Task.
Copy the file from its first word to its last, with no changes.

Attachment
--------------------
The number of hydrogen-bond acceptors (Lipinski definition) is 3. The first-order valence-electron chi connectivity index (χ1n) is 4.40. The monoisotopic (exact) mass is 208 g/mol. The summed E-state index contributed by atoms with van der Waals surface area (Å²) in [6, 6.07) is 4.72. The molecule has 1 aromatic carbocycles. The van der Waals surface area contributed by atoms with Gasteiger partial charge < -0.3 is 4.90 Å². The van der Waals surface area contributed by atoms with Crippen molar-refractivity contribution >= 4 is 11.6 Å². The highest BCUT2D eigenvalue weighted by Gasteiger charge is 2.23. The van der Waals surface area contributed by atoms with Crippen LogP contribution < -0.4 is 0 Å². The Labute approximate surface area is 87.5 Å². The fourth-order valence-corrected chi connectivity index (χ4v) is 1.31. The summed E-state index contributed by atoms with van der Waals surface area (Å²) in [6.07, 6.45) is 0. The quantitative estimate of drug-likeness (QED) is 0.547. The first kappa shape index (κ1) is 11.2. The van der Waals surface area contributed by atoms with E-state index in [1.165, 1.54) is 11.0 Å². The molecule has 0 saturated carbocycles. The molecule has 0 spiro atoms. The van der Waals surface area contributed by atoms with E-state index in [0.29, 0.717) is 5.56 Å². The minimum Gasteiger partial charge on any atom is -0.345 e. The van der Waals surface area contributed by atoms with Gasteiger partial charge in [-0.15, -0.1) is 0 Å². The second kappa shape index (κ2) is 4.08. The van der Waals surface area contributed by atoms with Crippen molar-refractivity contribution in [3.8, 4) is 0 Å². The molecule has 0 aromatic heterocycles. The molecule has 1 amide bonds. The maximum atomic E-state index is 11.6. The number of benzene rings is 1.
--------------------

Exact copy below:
The number of hydrogen-bond acceptors (Lipinski definition) is 3. The first-order valence-electron chi connectivity index (χ1n) is 4.40. The monoisotopic (exact) mass is 208 g/mol. The summed E-state index contributed by atoms with van der Waals surface area (Å²) in [6, 6.07) is 4.72. The molecule has 1 aromatic carbocycles. The van der Waals surface area contributed by atoms with Gasteiger partial charge < -0.3 is 4.90 Å². The van der Waals surface area contributed by atoms with Crippen molar-refractivity contribution >= 4 is 11.6 Å². The highest BCUT2D eigenvalue weighted by Gasteiger charge is 2.23. The van der Waals surface area contributed by atoms with Crippen LogP contribution < -0.4 is 0 Å². The Labute approximate surface area is 87.5 Å². The fourth-order valence-corrected chi connectivity index (χ4v) is 1.31. The summed E-state index contributed by atoms with van der Waals surface area (Å²) in [6.07, 6.45) is 0. The quantitative estimate of drug-likeness (QED) is 0.547. The first kappa shape index (κ1) is 11.2. The van der Waals surface area contributed by atoms with E-state index in [1.165, 1.54) is 11.0 Å². The molecule has 0 saturated carbocycles. The molecule has 0 spiro atoms. The van der Waals surface area contributed by atoms with E-state index in [0.29, 0.717) is 5.56 Å². The minimum Gasteiger partial charge on any atom is -0.345 e. The van der Waals surface area contributed by atoms with Gasteiger partial charge in [-0.15, -0.1) is 0 Å². The second kappa shape index (κ2) is 4.08. The van der Waals surface area contributed by atoms with Crippen molar-refractivity contribution in [3.8, 4) is 0 Å². The molecule has 0 aromatic heterocycles. The molecule has 1 amide bonds. The maximum atomic E-state index is 11.6. The number of benzene rings is 1.